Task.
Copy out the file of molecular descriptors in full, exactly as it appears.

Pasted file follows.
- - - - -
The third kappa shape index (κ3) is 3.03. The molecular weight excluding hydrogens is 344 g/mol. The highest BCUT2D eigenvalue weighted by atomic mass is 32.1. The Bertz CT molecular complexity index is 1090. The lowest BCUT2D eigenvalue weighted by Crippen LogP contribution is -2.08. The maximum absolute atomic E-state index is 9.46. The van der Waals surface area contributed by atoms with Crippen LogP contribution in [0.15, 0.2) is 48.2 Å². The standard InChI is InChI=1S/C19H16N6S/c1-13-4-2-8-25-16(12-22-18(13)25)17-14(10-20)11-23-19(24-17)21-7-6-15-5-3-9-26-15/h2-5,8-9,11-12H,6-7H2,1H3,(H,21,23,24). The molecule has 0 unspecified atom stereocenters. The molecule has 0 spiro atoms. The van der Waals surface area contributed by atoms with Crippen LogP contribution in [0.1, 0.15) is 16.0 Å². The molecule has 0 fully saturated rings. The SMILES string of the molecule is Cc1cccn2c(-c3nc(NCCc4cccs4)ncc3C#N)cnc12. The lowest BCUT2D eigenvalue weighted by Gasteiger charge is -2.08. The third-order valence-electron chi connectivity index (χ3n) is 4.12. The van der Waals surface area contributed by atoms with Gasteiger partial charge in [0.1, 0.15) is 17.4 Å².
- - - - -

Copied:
The third kappa shape index (κ3) is 3.03. The molecular weight excluding hydrogens is 344 g/mol. The highest BCUT2D eigenvalue weighted by atomic mass is 32.1. The Bertz CT molecular complexity index is 1090. The lowest BCUT2D eigenvalue weighted by Crippen LogP contribution is -2.08. The maximum absolute atomic E-state index is 9.46. The van der Waals surface area contributed by atoms with Crippen LogP contribution in [0.15, 0.2) is 48.2 Å². The standard InChI is InChI=1S/C19H16N6S/c1-13-4-2-8-25-16(12-22-18(13)25)17-14(10-20)11-23-19(24-17)21-7-6-15-5-3-9-26-15/h2-5,8-9,11-12H,6-7H2,1H3,(H,21,23,24). The molecule has 0 unspecified atom stereocenters. The molecule has 0 spiro atoms. The van der Waals surface area contributed by atoms with Crippen LogP contribution in [0.1, 0.15) is 16.0 Å². The molecule has 0 fully saturated rings. The SMILES string of the molecule is Cc1cccn2c(-c3nc(NCCc4cccs4)ncc3C#N)cnc12. The lowest BCUT2D eigenvalue weighted by Gasteiger charge is -2.08. The third-order valence-electron chi connectivity index (χ3n) is 4.12. The van der Waals surface area contributed by atoms with Gasteiger partial charge in [0.1, 0.15) is 17.4 Å².